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Friday, August 4th 2006

Just How Sick Is Castro?

With no sign of him or his brother for days, it is making everyone wonder. If you don’t know, Castro turned over power to his brother for a brief period in order to go under the knife for an intestinal bleeding condition. Speculation on his health is nothing new.

Talk of Castro‘s mortality was taboo until June 23, 2001, when he fainted during a speech in the sun. Although Castro quickly recovered, many Cubans understood for the first time that their leader would eventually die.

Castro shattered a kneecap and broke an arm when he fell after a speech on Oct. 20, 2004, but laughed off rumors about his health, most recently a 2005 report he had Parkinson‘s disease.

You have to suspect that they wouldn’t be leading their populace to dissappointment, by claiming he’s recovering nicely, if he was already dead or on his way too it. Still, not everyone is convinced that he’s okay.

Anne Louise Bardach, author of the best-selling book Cuba Confidential, is one who believes Castro’s condition is more serious than the official line indicates. She says the timing of the announcement – how it was handled in Havana post-surgery as opposed to pre-surgery – says a lot. She also believes that when Castro dies, the world won’t know about it until days later, when the succession has been put in place.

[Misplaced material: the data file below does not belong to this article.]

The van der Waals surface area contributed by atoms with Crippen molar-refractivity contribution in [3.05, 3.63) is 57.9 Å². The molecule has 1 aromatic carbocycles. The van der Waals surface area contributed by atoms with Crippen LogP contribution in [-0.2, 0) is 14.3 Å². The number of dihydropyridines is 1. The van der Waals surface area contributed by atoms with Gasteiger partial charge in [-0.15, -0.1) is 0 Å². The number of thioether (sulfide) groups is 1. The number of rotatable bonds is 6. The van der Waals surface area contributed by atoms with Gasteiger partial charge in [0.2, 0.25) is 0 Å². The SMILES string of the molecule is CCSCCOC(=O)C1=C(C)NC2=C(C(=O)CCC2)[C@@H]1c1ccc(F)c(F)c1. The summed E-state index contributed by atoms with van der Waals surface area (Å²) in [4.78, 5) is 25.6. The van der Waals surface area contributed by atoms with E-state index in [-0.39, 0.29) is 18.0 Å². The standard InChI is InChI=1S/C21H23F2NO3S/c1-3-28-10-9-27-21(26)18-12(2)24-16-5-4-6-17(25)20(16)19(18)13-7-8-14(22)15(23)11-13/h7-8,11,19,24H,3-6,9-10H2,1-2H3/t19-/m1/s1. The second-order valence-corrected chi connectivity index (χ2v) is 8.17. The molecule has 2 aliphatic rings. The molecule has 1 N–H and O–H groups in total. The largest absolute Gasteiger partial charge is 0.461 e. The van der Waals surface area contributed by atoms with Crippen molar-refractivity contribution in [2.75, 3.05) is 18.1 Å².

Other theories arise in the same article.

But Maria Werlau, executive director of the Cuba Archive project that documents human rights abuses in Cuba, is convinced the exercise is an elaborate ruse.

“Castro has a long record of turning weakness into strength and I think he’s doing it again,” says Werlau, the daughter of a Cuban exile killed in the Bay of Pigs fiasco. “Castro knew his 80th birthday was going to attract a lot of negative publicity, but in handing over to Raul and ordering his birthday celebrations delayed to December, he’s diverted all the negative attention. It’s very clever: he’s managed to use his mortality as a weapon.” Werlau also believes it’s a strategy that will allow Castro to determine who in Cuba remains loyal to him, a way “to gauge his control internally and then come back stronger than ever”.